If I Stay by Gayle Forman (2009)
In Mia's rock-loving family, playing the cello is almost rebellious, but her dedication to music comes through vividly. Before the accident Mia struggled with the decision to move far away to music school leaving behind her family and her boyfriend Adam. Only friends and family are important enough to compete with Mia's love for music, and as she lay in the coma she weighed the loss of her family against her living grandparents, friends, and future musical career.
With this premise, the book could easily have been melodramatic, but it's not at all. Mia was very close to her family and the loss is just staggering, but the author manages to capture it in a way that makes it completely heartwrenching while keeping it real. Many authors would not be able to do this story justice, but Forman handles it deftly and beautifully.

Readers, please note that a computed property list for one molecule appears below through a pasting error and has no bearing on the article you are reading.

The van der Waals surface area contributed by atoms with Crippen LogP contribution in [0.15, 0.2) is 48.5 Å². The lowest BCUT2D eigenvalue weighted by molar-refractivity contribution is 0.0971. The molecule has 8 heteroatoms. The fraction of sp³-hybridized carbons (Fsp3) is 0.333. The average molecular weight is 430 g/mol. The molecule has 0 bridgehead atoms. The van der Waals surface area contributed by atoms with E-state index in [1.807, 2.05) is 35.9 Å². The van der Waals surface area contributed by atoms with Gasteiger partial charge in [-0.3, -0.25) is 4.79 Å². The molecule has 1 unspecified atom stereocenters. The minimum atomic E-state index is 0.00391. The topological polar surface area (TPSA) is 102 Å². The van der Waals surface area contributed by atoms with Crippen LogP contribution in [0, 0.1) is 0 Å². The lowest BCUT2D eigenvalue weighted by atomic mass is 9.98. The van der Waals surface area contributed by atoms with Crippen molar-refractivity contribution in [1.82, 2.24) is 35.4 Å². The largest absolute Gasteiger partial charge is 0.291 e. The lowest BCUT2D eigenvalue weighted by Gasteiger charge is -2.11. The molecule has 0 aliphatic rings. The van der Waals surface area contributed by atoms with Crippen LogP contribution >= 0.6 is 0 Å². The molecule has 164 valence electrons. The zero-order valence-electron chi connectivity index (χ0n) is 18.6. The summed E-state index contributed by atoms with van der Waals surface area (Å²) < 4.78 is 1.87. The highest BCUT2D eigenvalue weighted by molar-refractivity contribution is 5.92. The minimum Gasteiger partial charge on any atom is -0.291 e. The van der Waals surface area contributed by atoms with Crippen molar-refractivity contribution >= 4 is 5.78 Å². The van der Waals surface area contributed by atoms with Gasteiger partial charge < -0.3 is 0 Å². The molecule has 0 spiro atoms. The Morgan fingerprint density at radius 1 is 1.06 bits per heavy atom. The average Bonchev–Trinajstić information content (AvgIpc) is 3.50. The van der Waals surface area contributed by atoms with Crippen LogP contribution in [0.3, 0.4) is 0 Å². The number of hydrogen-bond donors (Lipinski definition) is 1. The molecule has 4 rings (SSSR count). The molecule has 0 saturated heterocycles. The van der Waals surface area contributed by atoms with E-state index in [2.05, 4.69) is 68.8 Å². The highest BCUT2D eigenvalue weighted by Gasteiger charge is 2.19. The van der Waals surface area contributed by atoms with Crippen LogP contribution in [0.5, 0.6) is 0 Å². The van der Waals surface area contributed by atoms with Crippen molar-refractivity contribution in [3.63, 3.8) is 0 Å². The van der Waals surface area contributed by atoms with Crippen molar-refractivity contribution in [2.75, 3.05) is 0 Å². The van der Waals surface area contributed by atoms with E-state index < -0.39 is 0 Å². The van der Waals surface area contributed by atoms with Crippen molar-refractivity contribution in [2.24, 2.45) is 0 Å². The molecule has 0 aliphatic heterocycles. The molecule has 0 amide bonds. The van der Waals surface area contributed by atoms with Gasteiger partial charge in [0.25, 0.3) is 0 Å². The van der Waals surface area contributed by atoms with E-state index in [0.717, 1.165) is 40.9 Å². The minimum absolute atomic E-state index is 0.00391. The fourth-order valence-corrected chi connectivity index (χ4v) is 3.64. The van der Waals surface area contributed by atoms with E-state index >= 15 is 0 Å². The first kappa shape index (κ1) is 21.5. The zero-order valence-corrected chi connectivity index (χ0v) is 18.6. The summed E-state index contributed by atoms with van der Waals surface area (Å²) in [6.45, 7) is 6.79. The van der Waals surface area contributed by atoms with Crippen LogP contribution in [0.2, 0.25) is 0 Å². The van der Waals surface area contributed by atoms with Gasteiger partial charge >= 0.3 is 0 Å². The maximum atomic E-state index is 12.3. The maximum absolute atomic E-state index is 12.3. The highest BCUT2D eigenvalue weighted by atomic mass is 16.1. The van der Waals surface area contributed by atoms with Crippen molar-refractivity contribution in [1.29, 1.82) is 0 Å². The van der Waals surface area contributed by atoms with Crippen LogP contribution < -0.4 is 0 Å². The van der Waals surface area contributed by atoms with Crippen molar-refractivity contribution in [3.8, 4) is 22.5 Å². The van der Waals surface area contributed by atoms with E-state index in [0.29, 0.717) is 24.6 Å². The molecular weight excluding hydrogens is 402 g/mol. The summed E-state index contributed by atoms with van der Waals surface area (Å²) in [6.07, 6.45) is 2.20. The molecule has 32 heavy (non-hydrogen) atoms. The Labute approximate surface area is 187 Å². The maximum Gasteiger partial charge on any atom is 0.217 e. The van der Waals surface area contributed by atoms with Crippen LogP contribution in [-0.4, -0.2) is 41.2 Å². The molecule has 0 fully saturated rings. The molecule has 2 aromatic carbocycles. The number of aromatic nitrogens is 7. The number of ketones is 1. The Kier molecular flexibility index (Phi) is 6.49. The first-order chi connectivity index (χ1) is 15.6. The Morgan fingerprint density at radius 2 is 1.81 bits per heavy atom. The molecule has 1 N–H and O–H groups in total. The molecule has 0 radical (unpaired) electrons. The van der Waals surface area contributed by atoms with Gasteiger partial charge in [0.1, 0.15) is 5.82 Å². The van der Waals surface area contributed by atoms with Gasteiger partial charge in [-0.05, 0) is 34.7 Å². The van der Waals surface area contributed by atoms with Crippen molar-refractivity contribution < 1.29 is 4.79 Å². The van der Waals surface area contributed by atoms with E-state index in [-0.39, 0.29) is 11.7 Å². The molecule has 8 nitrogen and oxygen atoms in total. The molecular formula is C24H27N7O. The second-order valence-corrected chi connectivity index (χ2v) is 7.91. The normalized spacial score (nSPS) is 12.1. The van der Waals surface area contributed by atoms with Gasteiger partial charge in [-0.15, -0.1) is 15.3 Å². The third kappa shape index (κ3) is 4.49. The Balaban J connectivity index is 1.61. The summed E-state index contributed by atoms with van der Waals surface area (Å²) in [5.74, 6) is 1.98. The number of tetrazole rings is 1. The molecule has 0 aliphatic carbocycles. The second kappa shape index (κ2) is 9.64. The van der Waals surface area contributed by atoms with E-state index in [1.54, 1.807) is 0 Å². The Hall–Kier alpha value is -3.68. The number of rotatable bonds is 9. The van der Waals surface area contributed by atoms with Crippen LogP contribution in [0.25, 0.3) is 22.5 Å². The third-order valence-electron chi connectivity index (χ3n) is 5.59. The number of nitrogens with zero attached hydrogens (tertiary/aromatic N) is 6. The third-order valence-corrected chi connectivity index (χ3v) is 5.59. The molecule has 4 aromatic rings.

If I Stay is under 200 pages and is a breeze to read, despite its serious themes. The vivid images - of her dad in his bow-tie smoking a pipe, the accident scene, Mia playing Adam's body like a cello - will stick with you long after you've turned the final page. I'd normally be wary of the sequel to such a book, but Where She Went has gotten rave reviews, I think more than this first book, so I've already begun listening to the audio. I'll be posting a review soon!